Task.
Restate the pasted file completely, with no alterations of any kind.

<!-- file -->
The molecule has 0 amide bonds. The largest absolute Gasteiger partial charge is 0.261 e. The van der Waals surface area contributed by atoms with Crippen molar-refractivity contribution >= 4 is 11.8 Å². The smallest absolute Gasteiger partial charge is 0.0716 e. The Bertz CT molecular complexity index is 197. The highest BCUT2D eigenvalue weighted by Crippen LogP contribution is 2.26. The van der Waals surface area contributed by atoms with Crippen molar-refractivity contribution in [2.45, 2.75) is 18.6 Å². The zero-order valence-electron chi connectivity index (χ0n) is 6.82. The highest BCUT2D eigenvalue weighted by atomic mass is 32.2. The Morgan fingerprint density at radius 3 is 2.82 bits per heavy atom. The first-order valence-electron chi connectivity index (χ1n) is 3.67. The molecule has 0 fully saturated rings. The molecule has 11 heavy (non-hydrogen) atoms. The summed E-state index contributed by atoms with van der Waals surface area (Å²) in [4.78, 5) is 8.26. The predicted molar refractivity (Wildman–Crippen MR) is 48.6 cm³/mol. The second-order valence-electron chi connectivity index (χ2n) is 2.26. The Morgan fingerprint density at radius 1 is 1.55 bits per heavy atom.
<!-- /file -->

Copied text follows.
The molecule has 0 amide bonds. The largest absolute Gasteiger partial charge is 0.261 e. The van der Waals surface area contributed by atoms with Crippen molar-refractivity contribution >= 4 is 11.8 Å². The smallest absolute Gasteiger partial charge is 0.0716 e. The Bertz CT molecular complexity index is 197. The highest BCUT2D eigenvalue weighted by Crippen LogP contribution is 2.26. The van der Waals surface area contributed by atoms with Crippen molar-refractivity contribution in [2.45, 2.75) is 18.6 Å². The zero-order valence-electron chi connectivity index (χ0n) is 6.82. The highest BCUT2D eigenvalue weighted by atomic mass is 32.2. The Morgan fingerprint density at radius 3 is 2.82 bits per heavy atom. The first-order valence-electron chi connectivity index (χ1n) is 3.67. The molecule has 0 fully saturated rings. The molecule has 11 heavy (non-hydrogen) atoms. The summed E-state index contributed by atoms with van der Waals surface area (Å²) in [4.78, 5) is 8.26. The predicted molar refractivity (Wildman–Crippen MR) is 48.6 cm³/mol. The second-order valence-electron chi connectivity index (χ2n) is 2.26. The Morgan fingerprint density at radius 1 is 1.55 bits per heavy atom.